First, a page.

By J.J. Prescott and Sonja B. Starr
Professors Prescott and Starr teach at the University of Michigan Law School.
March 20, 2019
“The consequences of a run-in with the law can persist for decades after the formal sentence has been served. People with records face major barriers to employment, housing and education, effectively condemning them to second-class citizenship.
In recent years, criminal justice reform efforts have increasingly focused on finding policy tools that can lower these barriers. The most powerful potential lever is the expungement of criminal convictions, which seals them from public view, removes them from databases, and neutralizes most of their legal effects.
At least 36 states have laws allowing expungement, but they tend to be narrow in scope. Whether it’s allowed typically depends on the number of convictions and the type of crime; people usually have to wait years after completing their sentences and go through an elaborate process to have their records cleared.
In the past year there’s been an explosion of activity on this front, however. In late February, an especially ambitious bill was introduced in the California Legislature, allowing automatic expungement of misdemeanors and minor felonies after completion of a sentence. In Utah, an automatic expungement bill is awaiting the governor’s signature. These developments follow on the heels of the first major automatic expungement law, which passed in Pennsylvania last summer.”
“WHEN it comes to poor people arrested for felonies in Scott County, Miss., Judge Marcus D. Gordon doesn’t bother with the Constitution. He refuses to appoint counsel until arrestees have been formally charged by an indictment, which means they must languish in jail without legal representation for as long as a year.From Our AdvertisersJudge Gordon has robbed countless individuals of their freedom, locking them away from their loved ones and livelihoods for months on end. (I am the lead lawyer in a class-action suit filed by the American Civil Liberties Union against Scott County and Judge Gordon.) In a recent interview, the judge, who sits on the Mississippi State Circuit Court, was unapologetic about his regime of indefinite detention: “The criminal system is a system of criminals. Sure, their rights are violated.” But, he added, “That’s the hardship of the criminal system.”There are many words to describe the judge’s blunt disregard of the Sixth Amendment right to counsel. Callous. Appalling. Cruel. Here’s another possibility: criminal — liable to prosecution and, if found guilty, prison time.”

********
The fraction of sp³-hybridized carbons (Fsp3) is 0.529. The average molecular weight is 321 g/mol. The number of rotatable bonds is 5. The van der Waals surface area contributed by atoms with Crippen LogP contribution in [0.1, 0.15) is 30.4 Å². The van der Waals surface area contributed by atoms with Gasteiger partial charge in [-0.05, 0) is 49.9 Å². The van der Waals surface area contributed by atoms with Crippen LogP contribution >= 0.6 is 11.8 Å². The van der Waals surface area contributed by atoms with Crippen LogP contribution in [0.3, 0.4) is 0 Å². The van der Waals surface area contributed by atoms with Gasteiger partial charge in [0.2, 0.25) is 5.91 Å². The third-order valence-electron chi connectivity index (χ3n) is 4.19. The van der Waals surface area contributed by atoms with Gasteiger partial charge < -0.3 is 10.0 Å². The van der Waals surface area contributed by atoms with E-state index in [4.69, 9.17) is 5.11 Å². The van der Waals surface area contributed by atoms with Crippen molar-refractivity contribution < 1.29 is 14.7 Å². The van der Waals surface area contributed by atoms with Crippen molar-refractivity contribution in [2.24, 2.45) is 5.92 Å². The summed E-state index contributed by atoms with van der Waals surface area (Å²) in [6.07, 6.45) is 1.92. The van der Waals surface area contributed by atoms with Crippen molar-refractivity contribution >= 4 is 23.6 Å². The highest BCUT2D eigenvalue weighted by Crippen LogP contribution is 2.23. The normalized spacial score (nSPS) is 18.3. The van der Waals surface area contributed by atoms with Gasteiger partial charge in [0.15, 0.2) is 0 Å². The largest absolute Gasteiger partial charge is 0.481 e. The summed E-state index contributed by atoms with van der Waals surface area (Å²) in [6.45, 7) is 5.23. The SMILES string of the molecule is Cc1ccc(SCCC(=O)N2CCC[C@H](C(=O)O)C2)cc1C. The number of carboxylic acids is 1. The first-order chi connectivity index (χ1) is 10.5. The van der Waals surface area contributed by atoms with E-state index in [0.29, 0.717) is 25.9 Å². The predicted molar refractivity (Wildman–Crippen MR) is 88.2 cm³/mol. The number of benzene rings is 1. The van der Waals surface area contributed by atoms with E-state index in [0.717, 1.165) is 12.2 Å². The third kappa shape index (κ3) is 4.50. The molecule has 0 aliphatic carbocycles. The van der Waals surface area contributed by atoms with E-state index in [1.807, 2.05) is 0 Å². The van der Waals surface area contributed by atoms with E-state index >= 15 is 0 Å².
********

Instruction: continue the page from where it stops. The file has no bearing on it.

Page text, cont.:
Source: How to Prosecute Abusive Prosecutors – The New York Times
“Of course, all these states had abysmal conditions to start with. Mississippi imprisons more of its citizens per capita than China and Russia combined. That’s worse than any state except Louisiana, which has not yet managed reforms as broad as its neighbors. Alabama was facing the threat of federal intervention to alleviate its crushingly overcrowded prisons if it didn’t act. And many of these state reforms are far more modest than they should be. Alabama’s prisons, for instance, will still be 40 percent over capacity in five years, even if everything goes as planned. In many parts of Mississippi and Alabama, the lack of funding for public defenders is so acute that people can spend months behind bars before even being indicted.”
via Justice Reform in the Deep South – NYTimes.com.